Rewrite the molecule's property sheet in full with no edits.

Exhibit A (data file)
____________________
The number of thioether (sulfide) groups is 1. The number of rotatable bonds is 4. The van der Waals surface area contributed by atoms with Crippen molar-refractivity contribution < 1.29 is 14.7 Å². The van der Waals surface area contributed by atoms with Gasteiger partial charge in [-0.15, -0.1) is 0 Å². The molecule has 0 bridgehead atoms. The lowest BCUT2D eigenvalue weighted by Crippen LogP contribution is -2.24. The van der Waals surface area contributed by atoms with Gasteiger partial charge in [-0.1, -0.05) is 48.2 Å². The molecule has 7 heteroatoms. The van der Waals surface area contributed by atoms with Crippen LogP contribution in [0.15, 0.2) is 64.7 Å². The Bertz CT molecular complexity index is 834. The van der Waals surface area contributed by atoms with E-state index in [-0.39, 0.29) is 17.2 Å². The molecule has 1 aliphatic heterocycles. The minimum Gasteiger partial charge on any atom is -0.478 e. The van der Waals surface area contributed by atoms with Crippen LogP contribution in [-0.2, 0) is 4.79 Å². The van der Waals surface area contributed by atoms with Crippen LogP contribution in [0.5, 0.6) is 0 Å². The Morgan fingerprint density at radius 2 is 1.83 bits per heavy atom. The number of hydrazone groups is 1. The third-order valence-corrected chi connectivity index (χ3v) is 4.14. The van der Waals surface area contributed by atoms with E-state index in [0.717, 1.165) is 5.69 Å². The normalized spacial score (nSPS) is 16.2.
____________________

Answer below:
The number of thioether (sulfide) groups is 1. The number of rotatable bonds is 4. The van der Waals surface area contributed by atoms with Crippen molar-refractivity contribution < 1.29 is 14.7 Å². The van der Waals surface area contributed by atoms with Gasteiger partial charge in [-0.15, -0.1) is 0 Å². The molecule has 0 bridgehead atoms. The lowest BCUT2D eigenvalue weighted by Crippen LogP contribution is -2.24. The van der Waals surface area contributed by atoms with Gasteiger partial charge in [-0.1, -0.05) is 48.2 Å². The molecule has 7 heteroatoms. The van der Waals surface area contributed by atoms with Crippen LogP contribution in [0.15, 0.2) is 64.7 Å². The Bertz CT molecular complexity index is 834. The van der Waals surface area contributed by atoms with E-state index in [-0.39, 0.29) is 17.2 Å². The molecule has 1 aliphatic heterocycles. The minimum Gasteiger partial charge on any atom is -0.478 e. The van der Waals surface area contributed by atoms with Crippen LogP contribution in [-0.2, 0) is 4.79 Å². The van der Waals surface area contributed by atoms with Crippen LogP contribution in [0.5, 0.6) is 0 Å². The Morgan fingerprint density at radius 2 is 1.83 bits per heavy atom. The number of hydrazone groups is 1. The third-order valence-corrected chi connectivity index (χ3v) is 4.14. The van der Waals surface area contributed by atoms with E-state index in [0.717, 1.165) is 5.69 Å². The normalized spacial score (nSPS) is 16.2.